The Day



New Haven — A plan to use a $4.85 million federal grant to address issues related to homelessne­ss, including $4 million to build “deeply affordable” housing aimed at people without homes, advanced this week after a number of homeless residents and advocates said the way the city treats people experienci­ng homelessne­ss needs to change.

The grant from the federal Department of Housing and Urban Developmen­t’s Home Investment Partnershi­ps Program and the American Rescue Plan “can be used to construct affordable housing units” or “non-congregate shelter units” and provide housing rental assistance, said Nicole Lambert, a Boston-based consultant for Answer Advisory.

She spoke Wednesday night to a joint meeting of the Board of Alders’ Community Developmen­t and Health and Human Services committees, which ultimately gave a positive recommenda­tion to the full Board of Alders, which will consider it in the weeks to come.

The number one barrier to people obtaining housing in New Haven is “the lack of deeply affordable housing,” Lambert said. Language and mental health barriers also come into play, as do systematic housing issues “such as the high rent that everyone is facing now” and issues and gaps with the state’s 211 system, she said.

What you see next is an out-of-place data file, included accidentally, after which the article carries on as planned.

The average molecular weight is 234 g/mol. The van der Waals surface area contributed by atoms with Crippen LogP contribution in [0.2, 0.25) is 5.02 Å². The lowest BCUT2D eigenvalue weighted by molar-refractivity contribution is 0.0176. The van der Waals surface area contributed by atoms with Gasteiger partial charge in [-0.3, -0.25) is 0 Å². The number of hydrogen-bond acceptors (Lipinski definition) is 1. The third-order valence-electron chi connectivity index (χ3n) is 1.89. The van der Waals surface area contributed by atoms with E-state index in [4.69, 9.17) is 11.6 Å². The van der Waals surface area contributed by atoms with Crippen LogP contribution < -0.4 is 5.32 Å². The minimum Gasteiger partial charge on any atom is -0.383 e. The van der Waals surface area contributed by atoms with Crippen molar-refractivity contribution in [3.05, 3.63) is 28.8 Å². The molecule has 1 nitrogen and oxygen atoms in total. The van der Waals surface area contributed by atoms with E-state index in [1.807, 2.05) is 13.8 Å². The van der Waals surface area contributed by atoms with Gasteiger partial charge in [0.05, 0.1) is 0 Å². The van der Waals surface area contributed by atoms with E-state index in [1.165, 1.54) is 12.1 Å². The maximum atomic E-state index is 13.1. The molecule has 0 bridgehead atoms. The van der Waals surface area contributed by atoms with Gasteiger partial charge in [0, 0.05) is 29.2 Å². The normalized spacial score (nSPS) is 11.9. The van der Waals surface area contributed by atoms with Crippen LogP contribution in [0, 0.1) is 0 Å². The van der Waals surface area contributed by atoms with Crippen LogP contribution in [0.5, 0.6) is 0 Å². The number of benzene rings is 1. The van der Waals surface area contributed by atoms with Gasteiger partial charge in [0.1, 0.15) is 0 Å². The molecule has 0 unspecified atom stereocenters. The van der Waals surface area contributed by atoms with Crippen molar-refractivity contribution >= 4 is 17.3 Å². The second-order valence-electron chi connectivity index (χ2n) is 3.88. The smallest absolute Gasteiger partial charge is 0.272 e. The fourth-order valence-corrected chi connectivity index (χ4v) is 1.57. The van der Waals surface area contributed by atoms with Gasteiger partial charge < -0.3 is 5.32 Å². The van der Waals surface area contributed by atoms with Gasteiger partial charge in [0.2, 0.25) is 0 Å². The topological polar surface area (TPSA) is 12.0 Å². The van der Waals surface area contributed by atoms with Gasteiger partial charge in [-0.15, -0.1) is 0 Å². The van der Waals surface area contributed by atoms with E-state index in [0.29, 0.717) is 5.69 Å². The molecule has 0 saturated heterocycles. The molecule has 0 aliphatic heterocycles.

The goal is “to provide money to increase the supply of housing options for the most vulnerable,” Lambert said, and the $4 million would be used to construct new “deeply affordable” housing.

Briam Timko, a member of the Unhoused Activists Community Team, or U-ACT, which includes unhoused people and their supporters, said that at the top of the organizati­on’s list of demands are that the city stop evicting people from public lands and not remove their belongings.

“There are basic human rights that people are owed,” said U-Act member Tyrell Jackson, who grew up in West Haven and lives in an encampment along the West River off Ella T. Grass Boulevard.

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